1. The only hawk wasp I could find on the internet was the tarantula hawk wasp, but it is a couple of inches long, and my bug was only about a half an inch long or less. I hope I never come across either a tarantula or a tarantula hawk wasp!


    1. Thanks Dor. Actually I’m getting ready to turn White. We return to Canada shortly, and it is still snowing there.


  5. Color me green with envy for the waffle cone and filtered water :-). Nice shots. Hope days ahead are rosy, Margie.


  6. Love your pictures and comments as always though it kind of depresses me that you are experiencing such wonderful signs of spring where you are and we are still knee deep in winter! In spite of it being a little cool this morning it is a gorgeous day with the sun reflecting off the new snow that we received on the weekend. Thankfully there is warmth from the sun this time of year and it is helping to melt the mounds of snow in the backyard. I don’t think we will be having a weiner roast this weekend to celebrate a grandson’s birthday – we haven’t found the fire pit yet!


    1. I’ve been watching the weather reports back home. It seems like spring is quite late this year – snow flurries expected later today!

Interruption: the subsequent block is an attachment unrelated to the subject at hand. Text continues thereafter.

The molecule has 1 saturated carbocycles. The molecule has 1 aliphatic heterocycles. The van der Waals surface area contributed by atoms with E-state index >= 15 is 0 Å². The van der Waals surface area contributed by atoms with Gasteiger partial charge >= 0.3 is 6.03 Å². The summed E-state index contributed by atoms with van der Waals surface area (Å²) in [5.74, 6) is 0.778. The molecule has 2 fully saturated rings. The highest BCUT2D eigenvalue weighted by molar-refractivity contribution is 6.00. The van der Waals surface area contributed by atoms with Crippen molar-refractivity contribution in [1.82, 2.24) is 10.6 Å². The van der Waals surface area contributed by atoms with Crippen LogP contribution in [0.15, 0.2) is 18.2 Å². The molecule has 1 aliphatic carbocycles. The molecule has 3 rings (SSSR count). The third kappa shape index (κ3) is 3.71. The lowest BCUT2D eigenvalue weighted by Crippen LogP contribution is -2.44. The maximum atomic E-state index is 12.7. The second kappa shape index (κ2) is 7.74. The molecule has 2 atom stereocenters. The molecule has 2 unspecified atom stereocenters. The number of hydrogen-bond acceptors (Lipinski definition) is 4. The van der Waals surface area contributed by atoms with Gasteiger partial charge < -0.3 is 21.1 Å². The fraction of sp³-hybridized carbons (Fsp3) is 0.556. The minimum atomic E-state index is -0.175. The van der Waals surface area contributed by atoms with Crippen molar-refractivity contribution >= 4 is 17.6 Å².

Here in the Desert much is in bloom. Birds are busy building nests. I’m not looking forward to heading back to Canada, actually!


  7. That milkweed bug is a true stunner– makes a great header, too. Eating ice cream in a ghost town– sounds perfect. Glad there was a friendly spook makin’ with the scoops. I’d never heard of wolfberries. I’ll bet Li’l Red Riding Hood had some in her basket, and so attracted bad company…

    You and your posts are always a delight– they certainly elevate my mood. Cheers, Margie! : )


    1. Thanks Patti. I think colour is so such an interesting topic. Colour may just seem to be there, but nature has a reason for each one. Contemplating those reasons sure takes time!